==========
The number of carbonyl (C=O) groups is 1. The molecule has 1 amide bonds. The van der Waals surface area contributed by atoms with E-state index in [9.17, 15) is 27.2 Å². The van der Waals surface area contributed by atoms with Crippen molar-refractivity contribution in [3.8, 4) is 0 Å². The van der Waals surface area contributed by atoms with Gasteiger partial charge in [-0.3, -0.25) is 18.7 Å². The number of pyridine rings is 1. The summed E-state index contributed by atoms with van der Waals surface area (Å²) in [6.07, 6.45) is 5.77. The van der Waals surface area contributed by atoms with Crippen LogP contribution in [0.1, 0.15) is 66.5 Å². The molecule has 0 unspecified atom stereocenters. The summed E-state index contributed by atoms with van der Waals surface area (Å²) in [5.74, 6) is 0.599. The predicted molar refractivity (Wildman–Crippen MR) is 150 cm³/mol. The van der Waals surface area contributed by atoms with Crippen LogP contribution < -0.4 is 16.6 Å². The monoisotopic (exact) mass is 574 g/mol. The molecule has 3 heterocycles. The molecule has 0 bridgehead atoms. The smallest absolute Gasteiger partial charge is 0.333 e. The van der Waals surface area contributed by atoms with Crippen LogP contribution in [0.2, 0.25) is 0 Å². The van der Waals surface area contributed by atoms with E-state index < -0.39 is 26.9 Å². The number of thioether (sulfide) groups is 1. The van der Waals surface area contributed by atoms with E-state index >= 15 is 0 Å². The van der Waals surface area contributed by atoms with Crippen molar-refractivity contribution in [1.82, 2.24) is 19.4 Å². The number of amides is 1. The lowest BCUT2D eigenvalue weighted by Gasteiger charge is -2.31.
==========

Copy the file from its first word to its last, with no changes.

The number of carbonyl (C=O) groups is 1. The molecule has 1 amide bonds. The van der Waals surface area contributed by atoms with E-state index in [9.17, 15) is 27.2 Å². The van der Waals surface area contributed by atoms with Crippen molar-refractivity contribution in [3.8, 4) is 0 Å². The van der Waals surface area contributed by atoms with Gasteiger partial charge in [-0.3, -0.25) is 18.7 Å². The number of pyridine rings is 1. The summed E-state index contributed by atoms with van der Waals surface area (Å²) in [6.07, 6.45) is 5.77. The van der Waals surface area contributed by atoms with Crippen LogP contribution in [0.1, 0.15) is 66.5 Å². The molecule has 0 unspecified atom stereocenters. The summed E-state index contributed by atoms with van der Waals surface area (Å²) in [5.74, 6) is 0.599. The predicted molar refractivity (Wildman–Crippen MR) is 150 cm³/mol. The van der Waals surface area contributed by atoms with Crippen LogP contribution < -0.4 is 16.6 Å². The monoisotopic (exact) mass is 574 g/mol. The molecule has 3 heterocycles. The molecule has 0 bridgehead atoms. The smallest absolute Gasteiger partial charge is 0.333 e. The van der Waals surface area contributed by atoms with Crippen LogP contribution in [0.2, 0.25) is 0 Å². The van der Waals surface area contributed by atoms with E-state index < -0.39 is 26.9 Å². The number of thioether (sulfide) groups is 1. The van der Waals surface area contributed by atoms with E-state index >= 15 is 0 Å². The van der Waals surface area contributed by atoms with Crippen molar-refractivity contribution in [1.82, 2.24) is 19.4 Å². The number of amides is 1. The lowest BCUT2D eigenvalue weighted by Gasteiger charge is -2.31.